What is bolting? Bolting is when the plant goes past the point of ready to be eaten to growing stems and flowers. Let them grow a tall stem and then a flower grows. That is where the seeds are for these plants. Do not pick the flowers. Let them die on the stem and dry out. Then cut the dried flower and find the seeds. It is easiest if you put the dried flowers on a white paper plate. You will be able to catch the tiny seeds and you won't have any problem finding them on a white paper plate.
Saving seeds from flowers and from herbs is done much the same way as with roots and greens. The only difference is that if flowers are not all picked, they will drop their seeds right where they are planted and come up again in the spring. My zinnia garden is loaded with zinnias that just keep dropping their seeds and coming back the next season. If you want to save some seeds for a different raised bed, do as above and let the flower dry out. Cut the flower off and put on a white paper plate to find the seeds. Then store in an envelope, zip bag, or container in a cool, dry place.
The first seed we ever saved was from some of our Rose Beefsteak Tomatoes. David brought some Rose Tomatoes into our kitchen and cut them in half. He scooped the seeds out of the halves and put them in a bowl. Then he filled the bowl up about halfway and stuck it up on top of our refrigerator. They smelled sort of not nice.
Make sure where you place the bowl, it is out of direct sunlight. Sort of swirl the water several times a day for about three days. After three days, the pulp and the seeds separate and go to the bottom of the bowl. At this time, David dumped it all into a strainer and then rinsed it in the strainer, which kept the seeds and washed out everything else. Let the seeds dry out on some paper towels in thin layers. Do not put away until they are completely dry or they will go moldy.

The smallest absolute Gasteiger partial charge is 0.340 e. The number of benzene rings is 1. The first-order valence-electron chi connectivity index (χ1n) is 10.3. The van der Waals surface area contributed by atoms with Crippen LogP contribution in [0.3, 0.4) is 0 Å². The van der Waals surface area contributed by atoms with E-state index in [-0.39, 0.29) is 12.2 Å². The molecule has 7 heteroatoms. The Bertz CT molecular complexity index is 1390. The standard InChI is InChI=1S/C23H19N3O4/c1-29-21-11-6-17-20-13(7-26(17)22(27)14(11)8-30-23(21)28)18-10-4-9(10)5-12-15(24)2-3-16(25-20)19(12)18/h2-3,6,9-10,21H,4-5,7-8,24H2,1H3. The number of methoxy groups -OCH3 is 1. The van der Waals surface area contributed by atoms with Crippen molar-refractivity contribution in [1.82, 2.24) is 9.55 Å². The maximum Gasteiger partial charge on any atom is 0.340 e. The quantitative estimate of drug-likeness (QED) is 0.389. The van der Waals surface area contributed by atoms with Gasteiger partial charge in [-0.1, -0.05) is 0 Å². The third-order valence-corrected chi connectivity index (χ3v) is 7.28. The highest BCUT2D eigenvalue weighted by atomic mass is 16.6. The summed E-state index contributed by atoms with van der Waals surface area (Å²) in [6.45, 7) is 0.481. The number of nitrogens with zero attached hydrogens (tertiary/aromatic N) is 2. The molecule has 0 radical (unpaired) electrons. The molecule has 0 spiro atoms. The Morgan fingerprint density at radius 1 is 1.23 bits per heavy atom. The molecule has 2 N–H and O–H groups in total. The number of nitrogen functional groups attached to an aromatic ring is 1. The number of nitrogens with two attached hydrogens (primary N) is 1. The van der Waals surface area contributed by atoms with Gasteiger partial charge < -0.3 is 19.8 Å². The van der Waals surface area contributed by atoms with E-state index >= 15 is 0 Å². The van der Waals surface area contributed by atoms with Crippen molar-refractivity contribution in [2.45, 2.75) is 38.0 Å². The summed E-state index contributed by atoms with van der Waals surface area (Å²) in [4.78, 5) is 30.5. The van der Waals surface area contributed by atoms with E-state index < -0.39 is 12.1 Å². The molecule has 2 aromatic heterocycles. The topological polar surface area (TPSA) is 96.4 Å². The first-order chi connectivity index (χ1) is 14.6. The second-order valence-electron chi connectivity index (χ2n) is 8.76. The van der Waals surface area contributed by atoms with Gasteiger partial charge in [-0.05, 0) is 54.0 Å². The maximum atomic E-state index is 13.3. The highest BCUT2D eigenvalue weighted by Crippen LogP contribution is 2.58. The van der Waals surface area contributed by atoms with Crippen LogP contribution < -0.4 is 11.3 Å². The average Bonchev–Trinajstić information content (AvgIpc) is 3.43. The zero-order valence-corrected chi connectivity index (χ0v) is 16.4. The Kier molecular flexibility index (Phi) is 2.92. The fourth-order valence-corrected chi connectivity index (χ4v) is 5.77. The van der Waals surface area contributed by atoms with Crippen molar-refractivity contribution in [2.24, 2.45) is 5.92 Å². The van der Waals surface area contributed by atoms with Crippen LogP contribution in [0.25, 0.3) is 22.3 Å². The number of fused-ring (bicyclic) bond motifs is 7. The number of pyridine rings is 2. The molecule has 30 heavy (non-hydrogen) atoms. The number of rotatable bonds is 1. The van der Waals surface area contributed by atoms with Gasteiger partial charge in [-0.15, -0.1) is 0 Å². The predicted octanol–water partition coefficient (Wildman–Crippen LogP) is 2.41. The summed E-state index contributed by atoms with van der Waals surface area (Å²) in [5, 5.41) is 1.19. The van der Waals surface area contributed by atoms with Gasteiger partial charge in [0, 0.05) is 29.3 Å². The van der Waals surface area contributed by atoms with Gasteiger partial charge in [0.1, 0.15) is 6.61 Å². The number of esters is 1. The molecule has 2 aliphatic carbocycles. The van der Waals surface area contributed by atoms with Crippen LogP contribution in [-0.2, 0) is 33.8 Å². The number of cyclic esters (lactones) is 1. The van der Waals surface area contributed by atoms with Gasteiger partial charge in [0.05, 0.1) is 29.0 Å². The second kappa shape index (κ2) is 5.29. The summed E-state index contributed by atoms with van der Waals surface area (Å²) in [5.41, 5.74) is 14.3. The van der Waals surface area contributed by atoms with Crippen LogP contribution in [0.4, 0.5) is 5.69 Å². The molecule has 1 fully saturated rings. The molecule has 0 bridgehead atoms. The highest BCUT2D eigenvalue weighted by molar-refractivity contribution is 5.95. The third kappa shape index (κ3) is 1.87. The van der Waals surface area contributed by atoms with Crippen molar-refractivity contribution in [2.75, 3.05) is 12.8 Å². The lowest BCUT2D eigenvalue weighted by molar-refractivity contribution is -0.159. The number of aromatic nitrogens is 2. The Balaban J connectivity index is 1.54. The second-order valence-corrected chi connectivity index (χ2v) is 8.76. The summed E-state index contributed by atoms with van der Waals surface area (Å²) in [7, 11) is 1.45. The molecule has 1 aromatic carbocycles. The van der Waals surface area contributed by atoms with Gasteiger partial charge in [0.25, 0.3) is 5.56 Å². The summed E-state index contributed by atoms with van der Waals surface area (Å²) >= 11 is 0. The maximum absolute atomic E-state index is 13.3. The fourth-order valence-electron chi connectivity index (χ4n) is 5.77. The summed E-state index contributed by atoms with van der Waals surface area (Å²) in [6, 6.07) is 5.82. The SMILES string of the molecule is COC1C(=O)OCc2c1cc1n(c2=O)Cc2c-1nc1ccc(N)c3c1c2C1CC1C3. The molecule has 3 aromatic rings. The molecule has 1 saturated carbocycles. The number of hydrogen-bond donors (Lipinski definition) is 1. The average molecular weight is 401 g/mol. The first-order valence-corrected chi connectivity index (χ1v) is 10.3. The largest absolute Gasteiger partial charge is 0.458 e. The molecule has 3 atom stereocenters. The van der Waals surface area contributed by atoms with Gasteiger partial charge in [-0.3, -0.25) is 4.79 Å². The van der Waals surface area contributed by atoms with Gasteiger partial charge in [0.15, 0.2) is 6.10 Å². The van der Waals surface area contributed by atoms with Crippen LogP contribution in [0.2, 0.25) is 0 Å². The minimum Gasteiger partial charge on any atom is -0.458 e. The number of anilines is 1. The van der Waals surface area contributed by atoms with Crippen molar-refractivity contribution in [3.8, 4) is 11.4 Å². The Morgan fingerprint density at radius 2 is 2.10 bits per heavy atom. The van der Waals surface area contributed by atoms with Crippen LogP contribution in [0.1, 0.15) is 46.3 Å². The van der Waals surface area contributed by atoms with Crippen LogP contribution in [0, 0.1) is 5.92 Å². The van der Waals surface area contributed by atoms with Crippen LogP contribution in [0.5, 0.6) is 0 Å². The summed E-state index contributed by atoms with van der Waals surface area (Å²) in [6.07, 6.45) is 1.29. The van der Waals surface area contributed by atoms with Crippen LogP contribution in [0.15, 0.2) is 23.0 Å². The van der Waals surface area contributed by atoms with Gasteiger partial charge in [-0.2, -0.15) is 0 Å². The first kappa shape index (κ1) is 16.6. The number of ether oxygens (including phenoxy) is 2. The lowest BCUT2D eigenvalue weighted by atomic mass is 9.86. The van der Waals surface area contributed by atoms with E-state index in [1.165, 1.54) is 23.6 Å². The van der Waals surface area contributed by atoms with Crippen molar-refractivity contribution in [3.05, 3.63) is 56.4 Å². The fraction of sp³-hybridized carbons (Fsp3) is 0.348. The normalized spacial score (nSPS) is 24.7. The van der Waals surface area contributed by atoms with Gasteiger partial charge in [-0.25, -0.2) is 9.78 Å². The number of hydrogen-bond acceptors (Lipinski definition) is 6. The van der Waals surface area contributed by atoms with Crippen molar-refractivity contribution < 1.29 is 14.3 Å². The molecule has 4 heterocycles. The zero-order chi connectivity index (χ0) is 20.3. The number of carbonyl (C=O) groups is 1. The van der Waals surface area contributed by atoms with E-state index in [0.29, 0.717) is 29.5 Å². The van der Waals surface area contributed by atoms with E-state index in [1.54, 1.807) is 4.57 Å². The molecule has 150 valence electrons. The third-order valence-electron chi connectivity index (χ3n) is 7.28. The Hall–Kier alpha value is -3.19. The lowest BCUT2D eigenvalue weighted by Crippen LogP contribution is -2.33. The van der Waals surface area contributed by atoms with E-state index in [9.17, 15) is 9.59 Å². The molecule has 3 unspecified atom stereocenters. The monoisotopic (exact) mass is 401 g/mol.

Most seeds should be left in the fruits on the plants until they start turning color and losing moisture. It is best in most cases to let them dry on the vine and then cut the fruits open and get the seeds. That is really the best way in most cases. We do this with okra, gourds, and so many more.
Just last week, we had some seeds for saving in fruit drying on plants out in our garden. They had been drying for several weeks and one of our employees picked every single fruit and threw them all out but did not tell us until the trash man came. We just don't have the time to check on things every single day because we are running a business. So all of that is gone and so is he.
Peppers, melons, beans, and peas, should be brought in with the normal harvest and cut open. Grab the seeds right there and set them to dry. Make sure everyone in the house knows that this is not trash and not to touch the seeds.
Remember that you will get your best plants using heirloom seeds. Open pollinated seeds can be saved as well. They just haven't been around long enough to be called heirloom. Hybrid seeds will either not grow or something will grow that is not at all like what you harvested.
Since 2009, over 1,500,000 home gardeners, all across the USA, have relied on David's Garden Seeds® to grow beautiful gardens. Trust is at the heart of it. Our customers know David's Garden Seeds® stocks only the highest quality seeds available. Our mission is to become your lifetime supplier of quality seeds. It isn't just to serve you once; we want to earn your trust as your primary supplier.